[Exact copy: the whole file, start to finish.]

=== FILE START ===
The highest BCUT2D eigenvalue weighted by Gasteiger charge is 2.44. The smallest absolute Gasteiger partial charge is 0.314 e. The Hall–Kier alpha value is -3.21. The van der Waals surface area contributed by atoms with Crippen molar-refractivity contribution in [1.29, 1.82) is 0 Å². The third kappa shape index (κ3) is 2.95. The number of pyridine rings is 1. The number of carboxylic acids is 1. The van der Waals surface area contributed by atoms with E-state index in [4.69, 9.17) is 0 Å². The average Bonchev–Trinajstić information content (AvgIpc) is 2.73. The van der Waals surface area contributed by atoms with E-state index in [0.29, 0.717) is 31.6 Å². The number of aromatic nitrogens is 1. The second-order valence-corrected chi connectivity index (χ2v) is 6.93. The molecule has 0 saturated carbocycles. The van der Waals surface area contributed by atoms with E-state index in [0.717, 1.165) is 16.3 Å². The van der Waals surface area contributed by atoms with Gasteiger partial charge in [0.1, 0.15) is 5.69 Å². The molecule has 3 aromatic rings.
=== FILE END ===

The highest BCUT2D eigenvalue weighted by Gasteiger charge is 2.44. The smallest absolute Gasteiger partial charge is 0.314 e. The Hall–Kier alpha value is -3.21. The van der Waals surface area contributed by atoms with Crippen molar-refractivity contribution in [1.29, 1.82) is 0 Å². The third kappa shape index (κ3) is 2.95. The number of pyridine rings is 1. The number of carboxylic acids is 1. The van der Waals surface area contributed by atoms with E-state index in [4.69, 9.17) is 0 Å². The average Bonchev–Trinajstić information content (AvgIpc) is 2.73. The van der Waals surface area contributed by atoms with E-state index in [0.29, 0.717) is 31.6 Å². The number of aromatic nitrogens is 1. The second-order valence-corrected chi connectivity index (χ2v) is 6.93. The molecule has 0 saturated carbocycles. The van der Waals surface area contributed by atoms with E-state index in [0.717, 1.165) is 16.3 Å². The van der Waals surface area contributed by atoms with Gasteiger partial charge in [0.1, 0.15) is 5.69 Å². The molecule has 3 aromatic rings.